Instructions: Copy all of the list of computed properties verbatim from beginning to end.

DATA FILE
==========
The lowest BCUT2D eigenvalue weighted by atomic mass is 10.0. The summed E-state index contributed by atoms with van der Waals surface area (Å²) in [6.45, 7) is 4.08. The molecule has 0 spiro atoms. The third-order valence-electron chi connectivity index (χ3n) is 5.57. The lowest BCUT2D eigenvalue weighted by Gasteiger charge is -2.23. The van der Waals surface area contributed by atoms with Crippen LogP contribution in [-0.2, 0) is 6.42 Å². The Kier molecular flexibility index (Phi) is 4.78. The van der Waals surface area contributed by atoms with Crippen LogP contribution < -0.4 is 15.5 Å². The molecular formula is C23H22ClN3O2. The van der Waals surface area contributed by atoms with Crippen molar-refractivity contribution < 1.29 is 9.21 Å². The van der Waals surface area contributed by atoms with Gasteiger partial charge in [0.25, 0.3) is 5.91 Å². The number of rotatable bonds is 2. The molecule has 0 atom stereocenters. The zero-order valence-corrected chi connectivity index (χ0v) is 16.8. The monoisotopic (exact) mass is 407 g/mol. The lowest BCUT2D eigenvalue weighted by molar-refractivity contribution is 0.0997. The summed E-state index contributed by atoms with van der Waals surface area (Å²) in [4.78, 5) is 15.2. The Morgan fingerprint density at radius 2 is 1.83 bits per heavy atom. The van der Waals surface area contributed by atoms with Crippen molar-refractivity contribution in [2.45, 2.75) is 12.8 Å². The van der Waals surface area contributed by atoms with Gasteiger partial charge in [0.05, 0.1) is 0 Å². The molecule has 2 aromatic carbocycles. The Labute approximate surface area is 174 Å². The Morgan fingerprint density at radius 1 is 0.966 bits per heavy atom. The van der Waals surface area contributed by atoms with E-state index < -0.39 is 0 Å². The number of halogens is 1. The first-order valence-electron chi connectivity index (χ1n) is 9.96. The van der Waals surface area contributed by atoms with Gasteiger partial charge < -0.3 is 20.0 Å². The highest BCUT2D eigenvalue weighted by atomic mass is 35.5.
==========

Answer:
The lowest BCUT2D eigenvalue weighted by atomic mass is 10.0. The summed E-state index contributed by atoms with van der Waals surface area (Å²) in [6.45, 7) is 4.08. The molecule has 0 spiro atoms. The third-order valence-electron chi connectivity index (χ3n) is 5.57. The lowest BCUT2D eigenvalue weighted by Gasteiger charge is -2.23. The van der Waals surface area contributed by atoms with Crippen LogP contribution in [-0.2, 0) is 6.42 Å². The Kier molecular flexibility index (Phi) is 4.78. The van der Waals surface area contributed by atoms with Crippen LogP contribution < -0.4 is 15.5 Å². The molecular formula is C23H22ClN3O2. The van der Waals surface area contributed by atoms with Crippen molar-refractivity contribution < 1.29 is 9.21 Å². The van der Waals surface area contributed by atoms with Gasteiger partial charge in [0.25, 0.3) is 5.91 Å². The number of rotatable bonds is 2. The molecule has 0 atom stereocenters. The zero-order valence-corrected chi connectivity index (χ0v) is 16.8. The monoisotopic (exact) mass is 407 g/mol. The lowest BCUT2D eigenvalue weighted by molar-refractivity contribution is 0.0997. The summed E-state index contributed by atoms with van der Waals surface area (Å²) in [4.78, 5) is 15.2. The Morgan fingerprint density at radius 2 is 1.83 bits per heavy atom. The van der Waals surface area contributed by atoms with Crippen molar-refractivity contribution in [2.45, 2.75) is 12.8 Å². The van der Waals surface area contributed by atoms with Gasteiger partial charge in [0.05, 0.1) is 0 Å². The molecule has 2 aromatic carbocycles. The Labute approximate surface area is 174 Å². The Morgan fingerprint density at radius 1 is 0.966 bits per heavy atom. The van der Waals surface area contributed by atoms with E-state index < -0.39 is 0 Å². The number of halogens is 1. The first-order valence-electron chi connectivity index (χ1n) is 9.96. The van der Waals surface area contributed by atoms with Gasteiger partial charge < -0.3 is 20.0 Å². The highest BCUT2D eigenvalue weighted by atomic mass is 35.5.